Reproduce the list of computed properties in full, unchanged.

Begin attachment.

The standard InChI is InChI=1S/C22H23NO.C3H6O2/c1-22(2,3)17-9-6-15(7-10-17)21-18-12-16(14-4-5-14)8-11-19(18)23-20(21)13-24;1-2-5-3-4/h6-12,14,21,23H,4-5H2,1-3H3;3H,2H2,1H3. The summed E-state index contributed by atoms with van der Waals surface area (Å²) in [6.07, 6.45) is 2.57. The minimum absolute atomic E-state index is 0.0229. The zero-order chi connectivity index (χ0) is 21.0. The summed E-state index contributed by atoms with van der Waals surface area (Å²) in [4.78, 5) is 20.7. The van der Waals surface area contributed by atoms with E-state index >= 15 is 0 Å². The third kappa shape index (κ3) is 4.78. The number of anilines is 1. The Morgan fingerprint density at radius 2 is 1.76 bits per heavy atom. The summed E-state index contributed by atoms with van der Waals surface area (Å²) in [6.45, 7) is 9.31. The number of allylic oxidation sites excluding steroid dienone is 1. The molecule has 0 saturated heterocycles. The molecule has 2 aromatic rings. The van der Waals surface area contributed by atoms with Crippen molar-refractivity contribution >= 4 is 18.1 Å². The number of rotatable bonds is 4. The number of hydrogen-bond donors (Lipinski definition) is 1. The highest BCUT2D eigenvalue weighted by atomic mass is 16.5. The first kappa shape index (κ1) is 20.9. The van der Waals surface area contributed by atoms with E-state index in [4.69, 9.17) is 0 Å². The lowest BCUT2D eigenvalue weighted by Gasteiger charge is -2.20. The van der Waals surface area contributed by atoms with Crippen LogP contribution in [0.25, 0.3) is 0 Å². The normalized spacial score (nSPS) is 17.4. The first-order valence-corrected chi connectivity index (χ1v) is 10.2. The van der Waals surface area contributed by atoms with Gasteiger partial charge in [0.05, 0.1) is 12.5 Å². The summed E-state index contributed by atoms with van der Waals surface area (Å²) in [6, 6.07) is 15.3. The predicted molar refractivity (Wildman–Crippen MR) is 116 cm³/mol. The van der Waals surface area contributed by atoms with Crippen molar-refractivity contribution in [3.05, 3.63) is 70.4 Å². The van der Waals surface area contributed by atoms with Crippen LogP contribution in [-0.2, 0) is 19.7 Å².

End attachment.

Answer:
The standard InChI is InChI=1S/C22H23NO.C3H6O2/c1-22(2,3)17-9-6-15(7-10-17)21-18-12-16(14-4-5-14)8-11-19(18)23-20(21)13-24;1-2-5-3-4/h6-12,14,21,23H,4-5H2,1-3H3;3H,2H2,1H3. The summed E-state index contributed by atoms with van der Waals surface area (Å²) in [6.07, 6.45) is 2.57. The minimum absolute atomic E-state index is 0.0229. The zero-order chi connectivity index (χ0) is 21.0. The summed E-state index contributed by atoms with van der Waals surface area (Å²) in [4.78, 5) is 20.7. The van der Waals surface area contributed by atoms with E-state index >= 15 is 0 Å². The third kappa shape index (κ3) is 4.78. The number of anilines is 1. The Morgan fingerprint density at radius 2 is 1.76 bits per heavy atom. The summed E-state index contributed by atoms with van der Waals surface area (Å²) in [6.45, 7) is 9.31. The number of allylic oxidation sites excluding steroid dienone is 1. The molecule has 0 saturated heterocycles. The molecule has 2 aromatic rings. The van der Waals surface area contributed by atoms with Crippen molar-refractivity contribution >= 4 is 18.1 Å². The number of rotatable bonds is 4. The number of hydrogen-bond donors (Lipinski definition) is 1. The highest BCUT2D eigenvalue weighted by atomic mass is 16.5. The first kappa shape index (κ1) is 20.9. The van der Waals surface area contributed by atoms with E-state index in [4.69, 9.17) is 0 Å². The lowest BCUT2D eigenvalue weighted by Gasteiger charge is -2.20. The van der Waals surface area contributed by atoms with Crippen LogP contribution in [0.25, 0.3) is 0 Å². The normalized spacial score (nSPS) is 17.4. The first-order valence-corrected chi connectivity index (χ1v) is 10.2. The van der Waals surface area contributed by atoms with Gasteiger partial charge in [0.05, 0.1) is 12.5 Å². The summed E-state index contributed by atoms with van der Waals surface area (Å²) in [6, 6.07) is 15.3. The predicted molar refractivity (Wildman–Crippen MR) is 116 cm³/mol. The van der Waals surface area contributed by atoms with Crippen molar-refractivity contribution in [3.05, 3.63) is 70.4 Å². The van der Waals surface area contributed by atoms with Crippen LogP contribution in [-0.2, 0) is 19.7 Å².